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What caused 1940s movie star Veronica Lake's death in Burlington?

What caused 1940s movie star Veronica Lake’s death in Burlington?

There was no fame in the 1940s quite like Hollywood fame, and Veronica Lake had it.

Her career in film rose during that decade, starting in 1941 with William Holden in “I Wanted Wings” and Joel McCrea in “Sullivan’s Travels.” Lake may have made her biggest mark in movies in film noir. Paired with another young rising star, Alan Ladd, Lake brought beauty and an evocative allure to popular dark crime films including the 1942 movies “This Gun for Hire” and “The Glass Key” and the 1946 noir “The Blue Dahlia.”

Even more famous than her acting, perhaps, was Veronica Lake’s hair. The “peekaboo” style she popularized, with lush blonde locks partially covering one eye in a way that seemed to reveal only a greater mystery within, set a standard for beauty that continues.

By the end of the 1940s, however, Lake’s career was all but over. A reputation for being difficult on set and a drinking problem exacerbated her decline. She would show up in unlikely places over the years, from tending bar in New York to acting in dinner theater in Florida, before ending up in a place to which she had no known connection – Burlington, Vermont.

That’s where Lake spent her last few days, dying in the Green Mountain State on July 7, 1973. The circumstances of Veronica Lake’s death in Vermont, much like the film noir characters she portrayed and the mercurial life she led, remain partially hidden in the shadows.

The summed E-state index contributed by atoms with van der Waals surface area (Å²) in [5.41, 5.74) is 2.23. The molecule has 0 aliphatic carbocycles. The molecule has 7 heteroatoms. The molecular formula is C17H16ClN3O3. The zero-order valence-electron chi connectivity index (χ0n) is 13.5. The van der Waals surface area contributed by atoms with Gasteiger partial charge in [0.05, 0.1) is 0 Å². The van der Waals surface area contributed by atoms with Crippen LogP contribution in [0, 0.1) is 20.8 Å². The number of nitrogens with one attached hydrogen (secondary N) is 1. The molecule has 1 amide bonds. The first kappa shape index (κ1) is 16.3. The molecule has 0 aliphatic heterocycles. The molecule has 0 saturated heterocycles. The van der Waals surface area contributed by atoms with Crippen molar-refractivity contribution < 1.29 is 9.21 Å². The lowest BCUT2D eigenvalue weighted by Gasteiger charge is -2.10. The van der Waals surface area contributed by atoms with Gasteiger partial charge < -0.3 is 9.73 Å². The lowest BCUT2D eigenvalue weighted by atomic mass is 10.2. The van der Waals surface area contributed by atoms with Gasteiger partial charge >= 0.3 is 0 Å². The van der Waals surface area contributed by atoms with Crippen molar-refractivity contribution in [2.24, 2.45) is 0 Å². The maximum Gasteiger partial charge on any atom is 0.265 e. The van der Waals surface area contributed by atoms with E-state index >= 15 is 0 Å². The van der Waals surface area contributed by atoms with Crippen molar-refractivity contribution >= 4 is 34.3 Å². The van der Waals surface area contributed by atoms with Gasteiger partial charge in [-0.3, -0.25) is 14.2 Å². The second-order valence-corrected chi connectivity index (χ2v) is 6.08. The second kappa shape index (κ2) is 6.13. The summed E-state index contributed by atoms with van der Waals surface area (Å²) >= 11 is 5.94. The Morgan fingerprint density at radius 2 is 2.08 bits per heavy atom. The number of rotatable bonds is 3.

Lake was born Constance Ockelman in Brooklyn on Nov. 14, 1922. According to a 2013 article in the Sun Community News in Elizabethtown, New York, she relocated with her family in 1934 to Saranac Lake, New York, near the town’s famed sanitarium, after her stepfather was diagnosed with an early stage of tuberculosis.

The family moved frequently – the girl attended Catholic boarding school in Montreal, according to a 2022 profile in Vanity Fair – living in Florida and then California. The latter location is where a Hollywood producer bestowed Constance Ockelman with a new name, Veronica Lake.

Lake was tiny – only 4 feet, 11 inches tall, according to her biography on the website for Turner Classic Movies – and gained attention for her blue eyes, long blonde hair and “unique, smoky look.” TCM says her “ascendency to star status” began with the 1941 films “I Wanted Wings” and Preston Sturges’ “Sullivan’s Travels.”

“But it was her pairing with an equally diminutive co-star that, along with the cascading hair, created and solidified the Lake legend,” TCM writes. “Cast opposite screen newcomer Alan Ladd in the brutish noir thriller, ‘This Gun for Hire’ (1942), the couple’s unexpected partnership proved very popular with film audiences – so popular, that they would appear together in seven films, including such moneymakers as ‘The Glass Key’ (1942) and ‘The Blue Dahlia’ (1946).”

Her appeal went beyond film.

“Women adored her signature hairstyle – dubbed ‘the peek-a-boo;’ making Lake ‘the peek-a-boo blonde’ for all eternity – and tortured their hair in an attempt to match her color and wavy locks,” according to TCM. “G.I.’s placed her glamorous pin-up next to their Betty Grable and Rita Hayworth pics in almost equal frequency. Her impact on society was so dramatic, that during the war, she was forced by the government to temporarily change her peek-a-boo hair-do after women in factories were becoming injured when their long locks were catching in assembly-line machinery.”

According to the Vanity Fair profile, Lake’s “financially disastrous” second marriage “sent her into a spiral” that too often involved alcohol. “In 1951, her marriage over and her movie career dead, she left for New York City,” reads the article headlined “Veronica Lake’s Long Escape: A Deeply Sad Page from Hollywood History.”

Lake, once an omnipresent sex symbol, dropped off Hollywood’s radar.

“There were evictions, another drunken marriage, and violence,” according to Vanity Fair. “By the early 1960s, Lake was working at a factory pasting flowers on lingerie. In 1962, the New York Post discovered that the former movie star was living in NYC’s Martha Washington Hotel and serving as a barmaid under the name Connie De Toth.”